Vatanajyankur frequently commits to performances that take a physical toll on her body. In her video work ‘The Ice Shaver’, the artist plants her face into a block of ice that is positioned over a plane shaver, using the weight of her face and motion of her body to move the ice against the razor blade. The sight is intentionally discomforting. From her perspective, the submission to pain and bodily damage she endures for her work is an unremarkable, normalised part of the lives of exploited workers. “I lose a sense of self, a sense of belonging. What I find is that I no longer have emotion that is attached to the pain,” Vatajyankur explains.3 In other words, in order to endure, she must lose her sense of self. But she knows there are limits to the parallel between her plight and the struggles of exploited labourers, pointing out that her performances, even her long ones, will end. Yet there is no such end for the labourers, for whom she stands in surrogate. She hopes to experience, in the limited manner that art can afford her, what it means to be objectified and “treated as a machine.”4 At the same time, she confronts her audience with a re-enactment of the severe human cost of commodity production without the luxury of physical or intellectual distance.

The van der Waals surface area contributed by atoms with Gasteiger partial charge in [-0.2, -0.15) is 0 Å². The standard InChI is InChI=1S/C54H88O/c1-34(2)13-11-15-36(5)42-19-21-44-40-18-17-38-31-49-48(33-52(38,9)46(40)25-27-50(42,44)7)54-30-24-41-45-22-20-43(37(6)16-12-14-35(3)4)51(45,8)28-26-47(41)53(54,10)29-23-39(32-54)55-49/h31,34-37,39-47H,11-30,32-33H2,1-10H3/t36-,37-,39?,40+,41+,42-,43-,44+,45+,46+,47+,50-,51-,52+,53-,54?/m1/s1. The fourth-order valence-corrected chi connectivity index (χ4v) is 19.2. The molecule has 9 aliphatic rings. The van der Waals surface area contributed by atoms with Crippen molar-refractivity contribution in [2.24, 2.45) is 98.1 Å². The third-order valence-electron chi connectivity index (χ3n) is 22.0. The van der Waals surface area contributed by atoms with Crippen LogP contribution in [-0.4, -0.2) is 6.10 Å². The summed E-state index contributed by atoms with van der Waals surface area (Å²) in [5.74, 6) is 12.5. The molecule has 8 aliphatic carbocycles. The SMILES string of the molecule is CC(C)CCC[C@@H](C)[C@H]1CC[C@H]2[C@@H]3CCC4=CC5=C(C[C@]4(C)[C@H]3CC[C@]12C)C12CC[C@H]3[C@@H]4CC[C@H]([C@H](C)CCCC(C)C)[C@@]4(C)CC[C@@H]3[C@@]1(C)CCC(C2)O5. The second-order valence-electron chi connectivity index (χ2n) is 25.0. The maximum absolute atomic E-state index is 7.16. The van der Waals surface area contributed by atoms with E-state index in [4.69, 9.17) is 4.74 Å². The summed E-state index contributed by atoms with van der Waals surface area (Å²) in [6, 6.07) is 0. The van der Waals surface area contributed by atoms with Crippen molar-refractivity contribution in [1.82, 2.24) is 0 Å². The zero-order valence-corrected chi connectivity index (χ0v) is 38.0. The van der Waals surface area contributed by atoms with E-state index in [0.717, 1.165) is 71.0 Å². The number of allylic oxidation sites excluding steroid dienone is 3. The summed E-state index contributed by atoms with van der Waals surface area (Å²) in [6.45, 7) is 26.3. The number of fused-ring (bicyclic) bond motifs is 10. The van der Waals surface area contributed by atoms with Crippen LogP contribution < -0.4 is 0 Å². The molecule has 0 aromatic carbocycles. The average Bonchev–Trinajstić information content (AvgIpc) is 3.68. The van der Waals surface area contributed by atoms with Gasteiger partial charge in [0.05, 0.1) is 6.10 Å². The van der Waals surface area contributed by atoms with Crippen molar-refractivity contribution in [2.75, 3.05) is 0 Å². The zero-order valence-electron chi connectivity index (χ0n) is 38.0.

This fusion between labourer and machine is further woven in Vatanajyankur’s work through displays of bondage and restriction. Commodity capitalism relies on its exploited labour class and there are measures in place to prevent any fundamental changes to this dynamic. While there are examples of overt physical bondage that ensure ongoing submission, like the use of chattel slavery in Thailand’s shrimping industry,5 much of what binds labourers to exploitative work is more insidious and invisibilised. In her video work ‘Untangled,’ Vatanajyankur crawls across a white floor in an arduous effort to untangle a bright red rope from a web of invisible wire. The invisible wires can only be seen as they press into the artist’s skin, but they do as much to restrict her movement as the visible red rope wound tightly around her body.
In ‘The Spinning Wheel’, she visually asserts that this bondage is not a flaw of the system, but is intrinsic to its designed purpose. In this work, she clings to a red, spinning mechanism while a length of white twine unravels itself from around her body, rotating her head-over-feet as it does so. While inhabiting this bound and precarious position, Vatanajyankur demonstrates the role of violence, overt or invisible, as a restrictive force by placing a large needle underneath the wheel. She notes that “I have to always hold tight to the wheel as it turns because if I fall out of this hamster wheel, if I fall out of this system and this cycle of repetitive work, then I know what happens.”6